You should enter a homebrewing competition

There are several annual homebrewing competitions that go on around the triangle. Many homebrewers, especially newer homebrewers, shy away from them because they worry about not stacking up against the competition. Despite what you might think, entering a homebrew competition could be one of the best, most enjoyable things you can do as a homebrewer. Brew Strong (Jamil and John Palmer) did a great podcast on competition brewing earlier this year.

Some people also feel discouraged to enter a homebrewing competition because they used a kit or a recipe from the internet or a book. The general consensus is that if you boiled it, fermented it, and bottled (or kegged) it, then it’s your beer, and you should feel comfortable submitting it to competitions. An ingredient recipe is only a part what of what goes into a beer. You give the same kit to three different people and you’ll get three different beers. What made that beer good was your procedures, your temperature control, the water you used, and the timings during your boil/fermentation.

Read the rules

Before you consider entering a competition, make sure you read over all of the rules thoroughly. Some competitions only allow all grain batches. Some put restrictions on the types of yeast or grain you can use. Some only allow a set of homebrewing styles to be submitted. Whatever you do, make sure you read over the rules carefully so that you don’t submit something that gets rejected before the tasting even begins.

When you enter a homebrewing competition, you must declare which style of beer you’re entering, so the next thing you’ll want to do is some research into the BJCP guidelines. BJCP stands for Beer Judge Certification Program, and it’s basically the templates that beer judges use to decide what’s a winner and what’s not. You’re probably thinking, “Why don’t they just choose what tastes best?” Having guidelines and judging rules works in your favor, though. It’s like having the answer sheet before a test. Now, of course the taste of the beer is a large percentage of the judges’ score, but that’s not all that goes into it. Once you choose a style, make sure that what you submit fits the guidelines for that style.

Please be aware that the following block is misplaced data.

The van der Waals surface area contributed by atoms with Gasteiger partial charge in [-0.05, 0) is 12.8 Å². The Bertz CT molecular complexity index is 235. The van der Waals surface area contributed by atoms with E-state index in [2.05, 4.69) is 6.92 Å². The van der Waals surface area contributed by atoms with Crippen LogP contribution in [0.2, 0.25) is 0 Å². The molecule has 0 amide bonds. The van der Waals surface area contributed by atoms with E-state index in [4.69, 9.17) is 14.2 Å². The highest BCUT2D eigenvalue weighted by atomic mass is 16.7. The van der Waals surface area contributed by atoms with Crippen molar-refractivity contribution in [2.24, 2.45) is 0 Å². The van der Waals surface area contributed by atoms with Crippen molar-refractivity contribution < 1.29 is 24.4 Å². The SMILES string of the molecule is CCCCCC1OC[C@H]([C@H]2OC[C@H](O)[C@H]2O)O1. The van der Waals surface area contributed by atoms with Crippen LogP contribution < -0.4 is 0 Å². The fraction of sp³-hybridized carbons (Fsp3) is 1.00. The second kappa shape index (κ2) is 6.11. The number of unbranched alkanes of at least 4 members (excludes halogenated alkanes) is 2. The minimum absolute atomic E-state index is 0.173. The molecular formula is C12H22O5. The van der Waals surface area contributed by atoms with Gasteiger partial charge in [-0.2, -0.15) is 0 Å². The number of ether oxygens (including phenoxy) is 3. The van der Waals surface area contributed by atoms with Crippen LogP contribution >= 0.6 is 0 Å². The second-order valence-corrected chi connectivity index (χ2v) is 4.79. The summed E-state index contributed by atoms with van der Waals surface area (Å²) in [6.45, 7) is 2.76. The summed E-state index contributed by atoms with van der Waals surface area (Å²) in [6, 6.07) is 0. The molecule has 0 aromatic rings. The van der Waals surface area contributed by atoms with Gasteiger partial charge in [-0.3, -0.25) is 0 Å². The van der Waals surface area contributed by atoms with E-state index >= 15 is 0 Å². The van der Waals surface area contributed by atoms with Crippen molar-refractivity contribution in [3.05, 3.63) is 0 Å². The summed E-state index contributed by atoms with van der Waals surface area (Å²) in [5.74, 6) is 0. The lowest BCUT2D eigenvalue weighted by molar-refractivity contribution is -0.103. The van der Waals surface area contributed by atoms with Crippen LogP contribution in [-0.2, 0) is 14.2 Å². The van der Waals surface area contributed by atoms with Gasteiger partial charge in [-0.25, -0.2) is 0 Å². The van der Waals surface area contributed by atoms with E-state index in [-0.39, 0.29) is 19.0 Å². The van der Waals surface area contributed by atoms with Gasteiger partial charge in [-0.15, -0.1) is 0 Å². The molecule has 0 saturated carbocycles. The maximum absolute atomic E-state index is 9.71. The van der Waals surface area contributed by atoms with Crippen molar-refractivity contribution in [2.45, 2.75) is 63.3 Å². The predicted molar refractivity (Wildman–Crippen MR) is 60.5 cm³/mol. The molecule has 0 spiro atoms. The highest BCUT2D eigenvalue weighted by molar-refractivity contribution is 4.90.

Take notes

On your brew day, take copious notes. There are a million things that you will think to yourself, “meh, I’ll remember that.” You won’t, so write it down. Document your work like the IRS is about to audit it. You’ll be glad you did. There’s typically paperwork that goes along with submitting a beer for competition. Some competitions are held at breweries that offer to brew the winning entry on a large scale, such as the Brew It Forward competition at LoneRider. They want to know exactly what went into the beer, exactly when it went in and exactly how much went in. They also want to know boil times, hop schedules, temperatures, phase of the moon, and what color socks you were wearing. Write it all down.

You’ll also likely be required to submit two 12 ounce bottles. If you’re bottling, no problem, just make sure two of your bottles ar 12 ouncers. If you’re kegging, make sure you have two sanitized bottles and add about 3/4 tsp priming sugar to each before adding the beer. It’s also very important that the bottles be plain, free of labels, and standard. Don’t submit something in a fancy etched or molded glass, it will be rejected. Also, make sure you put plain gold crown caps on the bottles. Bottles with marked or unique caps will also be rejected. You’ll also typically be required to attach the entry form to your bottles with a rubber band. I’d suggest putting it in a plastic sandwich bag first in case the bottles get wet.

Have fun!

Finally, on the competition day, have fun! You’ll meet a lot of people and as a competitor, you’ll have a lot to talk about with other people. After the competition, you’ll probably receive a score sheet with the judges’ reviews and critiques. You can really grow as a brewer by reading an expert review of your beer like this. Who knows, you may even place in the competition. That’s not what it’s really about though… you did it to be part of the bigger homebrewing community and get together with a lot of other people that like to talk beer. Can it get any better than that?

 

So let’s go Durham! Let’s show those Triangle beer lovers how great Durham homebrew is!

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